ADDIS ABABA- The foreign affairs ministry of Ethiopia has defended the recently declared state of emergency to diplomats in the capital Addis Ababa, even as many Ethiopians continued to organise defiance strikes.
Dr Workneh Gebeyehu told diplomats the move was necessary to restore calm in the country following months of violent protests which, he said, had threatened the country’s stability and economy.
On Friday, the Counckil of Ministers declared a state of emergency that bans demonstrations and publications that incite violence, following the surprise resignation of the prime minister, Hailemarian Desalegn.
A few allies of the country which include the European Union and the United States have criticised the state of emergency, saying that it risks sabotaging the recent progress made by the country through reforms like the release of political prisoners.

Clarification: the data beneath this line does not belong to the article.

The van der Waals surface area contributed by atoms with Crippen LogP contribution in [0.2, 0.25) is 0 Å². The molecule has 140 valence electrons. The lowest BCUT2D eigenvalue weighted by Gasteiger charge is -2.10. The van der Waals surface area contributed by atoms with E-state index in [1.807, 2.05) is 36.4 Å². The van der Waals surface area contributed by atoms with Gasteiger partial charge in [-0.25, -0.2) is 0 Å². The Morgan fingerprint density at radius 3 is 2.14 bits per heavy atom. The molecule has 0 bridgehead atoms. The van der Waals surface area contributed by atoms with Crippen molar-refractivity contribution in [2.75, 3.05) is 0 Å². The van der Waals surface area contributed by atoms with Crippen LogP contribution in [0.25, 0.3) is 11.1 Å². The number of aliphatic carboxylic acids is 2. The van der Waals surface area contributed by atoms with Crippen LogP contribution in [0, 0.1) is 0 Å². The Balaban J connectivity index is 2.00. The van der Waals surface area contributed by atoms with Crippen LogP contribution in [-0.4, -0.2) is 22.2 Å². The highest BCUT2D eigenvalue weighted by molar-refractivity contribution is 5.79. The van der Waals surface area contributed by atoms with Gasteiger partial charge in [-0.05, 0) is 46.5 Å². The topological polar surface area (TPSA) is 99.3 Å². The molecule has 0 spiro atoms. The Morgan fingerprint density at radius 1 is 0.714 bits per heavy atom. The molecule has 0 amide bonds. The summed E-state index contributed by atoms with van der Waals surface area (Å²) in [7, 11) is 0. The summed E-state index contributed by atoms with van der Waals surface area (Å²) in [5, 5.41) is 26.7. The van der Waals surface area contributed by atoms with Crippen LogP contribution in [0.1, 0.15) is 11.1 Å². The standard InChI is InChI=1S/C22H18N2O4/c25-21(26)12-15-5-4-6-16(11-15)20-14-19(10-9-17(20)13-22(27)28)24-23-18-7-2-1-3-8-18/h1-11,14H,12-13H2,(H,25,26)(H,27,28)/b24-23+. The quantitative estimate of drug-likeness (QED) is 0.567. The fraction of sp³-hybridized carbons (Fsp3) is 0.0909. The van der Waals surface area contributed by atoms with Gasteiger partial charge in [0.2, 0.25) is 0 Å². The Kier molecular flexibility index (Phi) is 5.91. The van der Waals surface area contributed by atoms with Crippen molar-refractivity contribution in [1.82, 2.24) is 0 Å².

Harriett Baldwin, the United Kingdom Minister for Africa, released a statement saying the state of emergency ‘sends a discouraging signal to the international community and foreign investors’.
In the statement, she urged the government to ensure that the state of emergency lasts a short time and that human right and the constitution are respected during its implementation.
Local reports claim that people in the Southern regions are also observing the strike. The boycotts that have taken place are similar to the one observed last week in Ethiopia’s largest region of Oromia.
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